Calvin Jones, Prominent Physician and Benefactor of What is Now Wake Forest University

On April 2, 1775, Calvin Jones was born in Massachusetts.  A benefactor of what is now Wake Forest University, he made contributions to medicine, public health, military strategy, and public education in North Carolina.  Jones was a founder of the North Carolina Medical Society, major-general in the War of 1812, and Grand Master of the Masonic Order in North Carolina. He was for 30 years a trustee of the University of North Carolina.

By the time he moved to North Carolina in 1795 Jones was a practicing physician with a published article on scarlet fever.  At the age of twenty-five, in a groundbreaking series of newspaper editorials, Jones began urging the people of North Carolina to understand the vital importance of the smallpox vaccine that had just been developed in Europe. So innovative was Jones that he was practicing the inoculation for smallpox before the experiments of its discoverer (Dr. Edward Jenner) were completed in England.

In 1808 Jones became concerned with the ongoing conflict with Britain.  He achieved the rank of North Carolina’s Adjutant General, serving as the state’s chief military officer. During the War of 1812, he accepted a commission to command the 7th North Carolina Division of Militia, that in 1813 protected the state by preventing a British fleet of approximately 150 warships and vessels from invading the coast.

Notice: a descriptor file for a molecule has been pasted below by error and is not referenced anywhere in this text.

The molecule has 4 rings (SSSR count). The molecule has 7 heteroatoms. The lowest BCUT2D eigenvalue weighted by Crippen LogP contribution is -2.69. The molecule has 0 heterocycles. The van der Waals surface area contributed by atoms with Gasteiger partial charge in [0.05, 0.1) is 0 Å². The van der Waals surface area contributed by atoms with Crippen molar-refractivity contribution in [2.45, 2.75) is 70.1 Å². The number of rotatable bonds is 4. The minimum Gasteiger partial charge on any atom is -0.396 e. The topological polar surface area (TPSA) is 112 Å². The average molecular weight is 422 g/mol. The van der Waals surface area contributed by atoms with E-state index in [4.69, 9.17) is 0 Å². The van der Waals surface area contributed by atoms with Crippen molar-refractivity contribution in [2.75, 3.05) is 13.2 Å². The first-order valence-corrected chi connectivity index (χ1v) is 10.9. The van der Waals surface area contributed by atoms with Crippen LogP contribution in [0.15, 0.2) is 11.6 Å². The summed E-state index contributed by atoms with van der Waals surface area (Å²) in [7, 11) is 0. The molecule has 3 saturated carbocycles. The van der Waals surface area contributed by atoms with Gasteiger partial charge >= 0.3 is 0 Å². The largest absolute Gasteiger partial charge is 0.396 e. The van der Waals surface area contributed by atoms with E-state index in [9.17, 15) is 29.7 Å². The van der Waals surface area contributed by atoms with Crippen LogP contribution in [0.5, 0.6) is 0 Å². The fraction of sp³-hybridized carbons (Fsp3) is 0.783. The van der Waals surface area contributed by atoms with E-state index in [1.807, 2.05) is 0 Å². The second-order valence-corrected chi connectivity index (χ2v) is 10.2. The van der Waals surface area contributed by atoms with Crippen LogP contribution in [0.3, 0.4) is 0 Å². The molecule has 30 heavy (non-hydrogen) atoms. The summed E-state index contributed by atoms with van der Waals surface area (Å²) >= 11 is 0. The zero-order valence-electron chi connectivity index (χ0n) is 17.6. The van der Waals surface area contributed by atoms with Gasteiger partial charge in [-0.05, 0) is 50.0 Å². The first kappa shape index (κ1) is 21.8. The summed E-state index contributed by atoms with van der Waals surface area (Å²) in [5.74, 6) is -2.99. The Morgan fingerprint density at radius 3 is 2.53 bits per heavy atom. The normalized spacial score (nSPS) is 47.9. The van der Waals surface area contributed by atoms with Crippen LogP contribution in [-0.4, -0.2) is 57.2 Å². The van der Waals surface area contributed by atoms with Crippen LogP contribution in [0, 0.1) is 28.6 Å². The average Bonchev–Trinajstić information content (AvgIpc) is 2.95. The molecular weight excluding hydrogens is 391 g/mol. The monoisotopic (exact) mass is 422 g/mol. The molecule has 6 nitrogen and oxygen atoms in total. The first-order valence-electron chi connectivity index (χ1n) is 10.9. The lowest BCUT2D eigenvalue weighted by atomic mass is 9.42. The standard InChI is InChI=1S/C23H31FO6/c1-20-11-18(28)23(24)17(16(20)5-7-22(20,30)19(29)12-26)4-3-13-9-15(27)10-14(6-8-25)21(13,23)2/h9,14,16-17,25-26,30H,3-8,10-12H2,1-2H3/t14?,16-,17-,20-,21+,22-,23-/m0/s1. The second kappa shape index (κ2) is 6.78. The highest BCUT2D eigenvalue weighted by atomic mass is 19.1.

Jones moved to northern Wake County in 1821.  During this time, his primary interest was the surgical treatment of eye ailments. Ophthalmology was a new medical specialty, and he developed a considerable regional reputation as an eye surgeon with a focus on the practical application of surgical techniques to improve vision.

Jones was involved in the creation of the Wake Forest Academy (1823), the Wake Forest School (1831), and the Wake Forest Female School (1831).  Jones then sold his property to the North Carolina Baptist Convention (1832), paving the way for the founding of the Wake Forest Manual Labor Institute (1834) later to become Wake Forest College (1838), now Wake Forest University (1967). In fact, Jones is the man who coined the name “Wake Forest” by altering the existing regional term of “the Forest of Wake.”  Jones’ restored Wake Forest home is now part of the Wake Forest Historical Museum complex.